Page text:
The Federal Government’s innovation agenda announced by the Prime Minister and Minister Pyne is a significant policy shift that will certainly have some benefits for Canberra.
At the very least, the agenda rights many of the wrongs inflicted by the Abbott-led government that put thousands of Canberra jobs at risk over the last few years.
Canberra is fast becoming the knowledge capital of Australia. We have a vibrant tertiary education sector, with one in every nine Canberrans either working or studying in one of the many institutions based in the ACT. Every year, thousands of the brightest minds from Australia and around the world come to our city – officially one of the world’s top 20 student cities – to learn from the very best lecturers and researchers that work in Canberra. We foster a culture of collaboration and innovation that continues to harness emerging talent and new start ups.
In the ACT, we have recognised that innovation is critical to economic growth and development. That is why accelerating innovation has been at the heart of our business development strategies for several years now. Canberra has an active and successful entrepreneurial community which is going from strength to strength. Only months ago the Office of the Chief Economist of Australia reported that “on a population adjusted basis the ACT is the highest performing of all Australia’s States and Territories on both innovation and entrepreneurship”.
We are ideally placed to reap the benefits of the initiatives in the Innovation Statement. We have already established the CBR Innovation Network (CBRIN) and the programs announced in the statement will give us an opportunity to grow the network. The high performing Griffin Accelerator Program and the newly establish Kiln Incubator – both run out of CBRIN – will be able to directly benefit for funding streams to support advisors and mentors.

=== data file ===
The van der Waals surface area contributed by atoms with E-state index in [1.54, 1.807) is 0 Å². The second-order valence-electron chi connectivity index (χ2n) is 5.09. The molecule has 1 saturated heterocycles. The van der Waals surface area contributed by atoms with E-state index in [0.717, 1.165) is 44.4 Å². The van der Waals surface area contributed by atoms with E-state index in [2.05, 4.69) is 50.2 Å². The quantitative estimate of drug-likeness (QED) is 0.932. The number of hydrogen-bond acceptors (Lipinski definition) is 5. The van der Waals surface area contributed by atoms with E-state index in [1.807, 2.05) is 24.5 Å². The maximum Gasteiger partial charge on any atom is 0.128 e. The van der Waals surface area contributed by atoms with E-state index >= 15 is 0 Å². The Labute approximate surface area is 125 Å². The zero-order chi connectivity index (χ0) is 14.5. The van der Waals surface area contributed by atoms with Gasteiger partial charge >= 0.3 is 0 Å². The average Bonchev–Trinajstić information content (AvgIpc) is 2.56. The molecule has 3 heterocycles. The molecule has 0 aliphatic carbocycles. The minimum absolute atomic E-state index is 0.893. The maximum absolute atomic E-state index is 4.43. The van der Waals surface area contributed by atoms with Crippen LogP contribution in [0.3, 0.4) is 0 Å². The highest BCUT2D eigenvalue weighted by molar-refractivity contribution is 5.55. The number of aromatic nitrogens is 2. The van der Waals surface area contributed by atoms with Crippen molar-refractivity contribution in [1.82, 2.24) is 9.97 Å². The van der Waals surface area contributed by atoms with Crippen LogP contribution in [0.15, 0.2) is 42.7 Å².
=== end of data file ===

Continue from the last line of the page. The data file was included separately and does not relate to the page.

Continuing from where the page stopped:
We have a community of private sector investors in start ups who will now be encouraged to do more with their capital in the ACT and also attract new investors. Canberra is home to big government data, so the reforms around procurement and data access have the potential for major impact in our government-to-business economy.
We are also pleased to see the additional funding provided to CSIRO and the way that it will be applied, in particular the investment fund. The CSIRO is a major employer in the ACT, and this decision provides some certainty to many Canberra families who were worried about job losses at the organisation following cuts from Liberals’ 2013-14 Budget.
There is now $1.5 billion for the National Collaborative Research and Infrastructure Scheme (NCRIS) and that is particularly important for Canberra’s science research community. The establishment of a Cyber Security Industry Growth Centre is great news and that will greatly add to the work my Government is doing to establish a pathway for the development of this important sector in Canberra.
The ACT Government recently announced the outcomes of the first round of funding under the CBR Innovation Development Fund – a $1m fund supported numerous projects increasing collaboration and innovation in the Territory. Both the ANU and the University of Canberra were successful in gaining funding for projects run at the Universities, and I was glad to see other local companies gain support through the program.
While the federal government’s plan for innovation is a step in the right direction, there is certainly more work to do in this area. This announcement fails to make up for the $3 billion cut from innovation, science and research initiatives since the 2013 election. I also hear from many Canberra residents who are frustrated by the ‘digital divide’ that is developing in our suburbs with the delayed rollout of high speed broadband.
Nonetheless our city has a head start when it comes to taking advantage of the Common wealth’s plans
Chief Minister of the Australian Capital Territory (ACT)